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Market Movers Asia, Nov 23-27: Winter oil and gas demand, world-first rice derivatives launch in focus

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Смотреть видео: Market Movers Asia, Nov 23-27: Winter oil and gas demand, world-first rice derivatives launch in focus

The highlights this week on S&P Global Platts Market Movers Asia with Agriculture Editor Takmila Shahid:

** Heating demand could boost Japan's crude throughput

** COVID-19 spike in Japan could impact gas demand

** Unplanned outages boost ethylene to new high

** CME launches world-first rice derivatives contract based on S&P Global Platts price assessments

Смотреть полную стенограмму

Market Movers Asia, Nov 23-27: Winter oil and gas demand, world-first rice derivatives launch in focus

This week: all eyes are on winter buying activities for countries in Northeast Asia, the impact of a spike in coronavirus cases on gas demand in Japan, and launch of the world's first PRA-based rice derivative contract.

But first, in oil, Japan's crude oil imports are expected to hit a seven-month high in November. Local refiners have boosted their crude procurement from the Middle East in preparation for a rise in heating demand over the winter. S&P Global Platts Analytics forecasts Japanese refiners to process 2.5 million b/d of crude oil on average in November, 2.65 million b/d in December and 2.8 million b/d in January 2021.

In LNG, markets are also focused on the winter demand outlook in North Asia, as well as the recent surge in COVID-19 cases in Japan that could impact gas demand. Last week, Tokyo raised its COVID-19 alert to the highest level which could lead to tighter restrictions on gatherings, although the government has not imposed any major restrictions on the movement of people yet and remains wary of its economic impact. Meanwhile, a colder weather outlook from the La Nina phenomenon for Japan and South Korea in December has boosted spot LNG price sentiment in Asia.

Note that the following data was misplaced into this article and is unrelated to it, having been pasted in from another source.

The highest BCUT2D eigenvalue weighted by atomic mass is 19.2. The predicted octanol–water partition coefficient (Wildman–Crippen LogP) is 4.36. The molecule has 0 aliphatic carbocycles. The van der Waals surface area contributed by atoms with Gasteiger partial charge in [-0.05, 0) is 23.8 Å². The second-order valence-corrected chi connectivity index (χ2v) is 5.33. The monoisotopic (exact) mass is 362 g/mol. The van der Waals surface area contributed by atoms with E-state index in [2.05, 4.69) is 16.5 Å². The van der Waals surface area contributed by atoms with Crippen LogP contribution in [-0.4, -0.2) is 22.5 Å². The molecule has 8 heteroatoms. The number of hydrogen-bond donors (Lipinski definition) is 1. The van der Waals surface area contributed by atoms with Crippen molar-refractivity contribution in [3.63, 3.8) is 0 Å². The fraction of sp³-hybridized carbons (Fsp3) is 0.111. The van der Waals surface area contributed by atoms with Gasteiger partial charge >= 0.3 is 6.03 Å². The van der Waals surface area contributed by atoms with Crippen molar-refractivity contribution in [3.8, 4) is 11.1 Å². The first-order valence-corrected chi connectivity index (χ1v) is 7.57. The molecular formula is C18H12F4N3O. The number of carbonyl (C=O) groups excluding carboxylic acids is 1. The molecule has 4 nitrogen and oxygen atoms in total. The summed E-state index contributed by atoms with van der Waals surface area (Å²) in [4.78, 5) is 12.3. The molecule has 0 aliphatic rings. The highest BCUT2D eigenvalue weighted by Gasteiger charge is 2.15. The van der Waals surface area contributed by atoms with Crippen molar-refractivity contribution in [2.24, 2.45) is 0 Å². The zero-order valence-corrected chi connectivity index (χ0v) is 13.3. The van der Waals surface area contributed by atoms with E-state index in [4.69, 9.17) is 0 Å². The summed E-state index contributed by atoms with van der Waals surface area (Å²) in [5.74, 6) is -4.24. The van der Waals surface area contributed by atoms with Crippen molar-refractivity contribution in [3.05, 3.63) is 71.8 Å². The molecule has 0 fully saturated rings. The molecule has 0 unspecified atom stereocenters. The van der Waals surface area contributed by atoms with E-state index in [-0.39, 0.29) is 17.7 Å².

In petrochemicals, a sharp upswing in Asian ethylene prices from supply tightness amid unplanned plant outages pushed the key CFR Northeast Asia marker to a 15-month high, S&P Global Platts data showed. Going forward, market participants expect further increases to take place, especially as concerns over supply in the northeast Asian region persist in H1 December. Cargoes from the Middle East and the US arriving in late December may help to alleviate some of the supply tightness, but those cargoes are likely to arrive only towards the end of December or early January.

Finally in agriculture, the Asian rice market is taking a step into a new world with the launch of the world's first PRA-based rice derivatives contract. CME's new cash-settled Thai 5% broken white rice futures contract, based on the Platts assessment, is launching Monday, November 23. Its launch gives the market its first opportunity to manage risk using derivatives instruments. The Asian rice market has a lot of risks to manage at the moment, with coronavirus, climate change and geopolitics having all disrupted traditional patterns of trade in 2020. Drought in Thailand has now given way to concerns that tropical storms could damage the crop. Rice supplies are tight and trading has slowed, aggravated by current strength in the Thai Baht. Any early signs of activity in the new futures contract this week will suggest that the Thai rice market is starting to evolve to find new ways of managing this kind of risk.

In wheat, a bumper harvest is in place in Australia, following three consecutive years of drought. This has boosted its price competitiveness internationally and recently pushed prices below Black Sea and Argentinian wheat prices on CFR basis in Southeast Asia. Australian suppliers have already gained back a significant portion of market share in Southeast Asia for first quarter of next year. A massive wheat crop, estimated to be between 30-33 million mt for 2020/21 season, means these suppliers are likely to explore markets beyond Asia, and into the more traditional markets of Middle East and North Africa. Market players are also keeping a close eye on trade tensions between China and Australia, as wheat is a possible next target.

So, here's our social media poll question for the week. Going forward, will Australian wheat gain price competitiveness over Black Sea and European wheat and increasingly price into Middle East and North African wheat tenders? Share your thoughts on social media with the hashtag PlattsMM.

Thanks for kicking off your Monday with us. Stay safe and have a great week ahead!